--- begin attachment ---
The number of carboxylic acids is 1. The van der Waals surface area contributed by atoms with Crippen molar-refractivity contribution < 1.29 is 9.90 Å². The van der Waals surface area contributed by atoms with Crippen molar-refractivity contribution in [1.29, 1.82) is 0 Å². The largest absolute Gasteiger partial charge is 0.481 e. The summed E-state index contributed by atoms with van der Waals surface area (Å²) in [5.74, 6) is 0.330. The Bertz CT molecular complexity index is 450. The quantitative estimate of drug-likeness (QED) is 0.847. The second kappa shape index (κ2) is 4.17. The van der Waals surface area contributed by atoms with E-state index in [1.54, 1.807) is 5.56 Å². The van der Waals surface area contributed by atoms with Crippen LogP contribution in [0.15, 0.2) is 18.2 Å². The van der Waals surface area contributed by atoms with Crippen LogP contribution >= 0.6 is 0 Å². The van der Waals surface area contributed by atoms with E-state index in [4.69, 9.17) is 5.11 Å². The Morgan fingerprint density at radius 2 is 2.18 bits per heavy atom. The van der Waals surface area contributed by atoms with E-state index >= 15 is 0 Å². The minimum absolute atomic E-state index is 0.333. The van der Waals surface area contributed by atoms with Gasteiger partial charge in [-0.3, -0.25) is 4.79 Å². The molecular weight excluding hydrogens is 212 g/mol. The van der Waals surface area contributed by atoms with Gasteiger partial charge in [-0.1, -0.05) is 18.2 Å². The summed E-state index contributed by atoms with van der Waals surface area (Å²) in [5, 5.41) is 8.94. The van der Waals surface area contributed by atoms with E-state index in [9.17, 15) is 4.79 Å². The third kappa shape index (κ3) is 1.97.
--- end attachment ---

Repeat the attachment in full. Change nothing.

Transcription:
The number of carboxylic acids is 1. The van der Waals surface area contributed by atoms with Crippen molar-refractivity contribution < 1.29 is 9.90 Å². The van der Waals surface area contributed by atoms with Crippen molar-refractivity contribution in [1.29, 1.82) is 0 Å². The largest absolute Gasteiger partial charge is 0.481 e. The summed E-state index contributed by atoms with van der Waals surface area (Å²) in [5.74, 6) is 0.330. The Bertz CT molecular complexity index is 450. The quantitative estimate of drug-likeness (QED) is 0.847. The second kappa shape index (κ2) is 4.17. The van der Waals surface area contributed by atoms with E-state index in [1.54, 1.807) is 5.56 Å². The van der Waals surface area contributed by atoms with Crippen LogP contribution in [0.15, 0.2) is 18.2 Å². The van der Waals surface area contributed by atoms with Crippen LogP contribution >= 0.6 is 0 Å². The van der Waals surface area contributed by atoms with E-state index in [4.69, 9.17) is 5.11 Å². The Morgan fingerprint density at radius 2 is 2.18 bits per heavy atom. The van der Waals surface area contributed by atoms with E-state index >= 15 is 0 Å². The minimum absolute atomic E-state index is 0.333. The van der Waals surface area contributed by atoms with Gasteiger partial charge in [-0.3, -0.25) is 4.79 Å². The molecular weight excluding hydrogens is 212 g/mol. The van der Waals surface area contributed by atoms with Gasteiger partial charge in [-0.1, -0.05) is 18.2 Å². The summed E-state index contributed by atoms with van der Waals surface area (Å²) in [5, 5.41) is 8.94. The van der Waals surface area contributed by atoms with E-state index in [9.17, 15) is 4.79 Å². The third kappa shape index (κ3) is 1.97.